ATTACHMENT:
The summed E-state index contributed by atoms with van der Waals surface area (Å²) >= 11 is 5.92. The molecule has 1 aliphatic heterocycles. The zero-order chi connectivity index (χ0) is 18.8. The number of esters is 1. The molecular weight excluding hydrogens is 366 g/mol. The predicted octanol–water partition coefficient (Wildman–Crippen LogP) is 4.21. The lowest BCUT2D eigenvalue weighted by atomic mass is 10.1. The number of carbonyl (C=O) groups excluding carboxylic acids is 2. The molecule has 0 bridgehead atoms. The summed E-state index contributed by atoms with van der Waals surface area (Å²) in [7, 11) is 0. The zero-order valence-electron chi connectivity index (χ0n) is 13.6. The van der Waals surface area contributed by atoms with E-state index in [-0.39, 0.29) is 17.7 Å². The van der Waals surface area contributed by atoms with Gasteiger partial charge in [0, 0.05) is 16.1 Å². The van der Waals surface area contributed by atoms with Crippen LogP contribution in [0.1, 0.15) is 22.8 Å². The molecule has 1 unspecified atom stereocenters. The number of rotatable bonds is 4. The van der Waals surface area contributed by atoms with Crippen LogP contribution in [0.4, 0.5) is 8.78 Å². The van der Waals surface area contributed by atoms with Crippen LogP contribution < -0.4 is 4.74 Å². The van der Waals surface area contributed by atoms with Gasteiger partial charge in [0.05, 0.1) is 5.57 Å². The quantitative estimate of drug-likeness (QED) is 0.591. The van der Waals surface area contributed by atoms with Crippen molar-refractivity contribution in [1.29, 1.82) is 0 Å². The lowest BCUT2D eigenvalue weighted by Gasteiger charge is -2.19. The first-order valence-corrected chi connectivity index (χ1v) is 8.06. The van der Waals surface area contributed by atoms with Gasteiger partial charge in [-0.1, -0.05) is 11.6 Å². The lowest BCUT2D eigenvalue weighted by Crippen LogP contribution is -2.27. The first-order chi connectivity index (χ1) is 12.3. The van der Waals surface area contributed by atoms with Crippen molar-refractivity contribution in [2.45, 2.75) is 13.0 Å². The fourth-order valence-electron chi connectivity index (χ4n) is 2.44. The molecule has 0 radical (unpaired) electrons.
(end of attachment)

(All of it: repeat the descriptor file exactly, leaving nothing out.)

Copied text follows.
The summed E-state index contributed by atoms with van der Waals surface area (Å²) >= 11 is 5.92. The molecule has 1 aliphatic heterocycles. The zero-order chi connectivity index (χ0) is 18.8. The number of esters is 1. The molecular weight excluding hydrogens is 366 g/mol. The predicted octanol–water partition coefficient (Wildman–Crippen LogP) is 4.21. The lowest BCUT2D eigenvalue weighted by atomic mass is 10.1. The number of carbonyl (C=O) groups excluding carboxylic acids is 2. The molecule has 0 bridgehead atoms. The summed E-state index contributed by atoms with van der Waals surface area (Å²) in [7, 11) is 0. The zero-order valence-electron chi connectivity index (χ0n) is 13.6. The van der Waals surface area contributed by atoms with E-state index in [-0.39, 0.29) is 17.7 Å². The van der Waals surface area contributed by atoms with Gasteiger partial charge in [0, 0.05) is 16.1 Å². The van der Waals surface area contributed by atoms with Crippen LogP contribution in [0.1, 0.15) is 22.8 Å². The molecule has 1 unspecified atom stereocenters. The number of rotatable bonds is 4. The van der Waals surface area contributed by atoms with Crippen LogP contribution in [0.4, 0.5) is 8.78 Å². The van der Waals surface area contributed by atoms with Crippen LogP contribution < -0.4 is 4.74 Å². The van der Waals surface area contributed by atoms with Gasteiger partial charge in [0.05, 0.1) is 5.57 Å². The quantitative estimate of drug-likeness (QED) is 0.591. The van der Waals surface area contributed by atoms with Crippen molar-refractivity contribution in [1.29, 1.82) is 0 Å². The lowest BCUT2D eigenvalue weighted by Gasteiger charge is -2.19. The first-order valence-corrected chi connectivity index (χ1v) is 8.06. The van der Waals surface area contributed by atoms with Gasteiger partial charge in [-0.1, -0.05) is 11.6 Å². The lowest BCUT2D eigenvalue weighted by Crippen LogP contribution is -2.27. The first-order chi connectivity index (χ1) is 12.3. The van der Waals surface area contributed by atoms with Crippen molar-refractivity contribution in [2.45, 2.75) is 13.0 Å². The fourth-order valence-electron chi connectivity index (χ4n) is 2.44. The molecule has 0 radical (unpaired) electrons.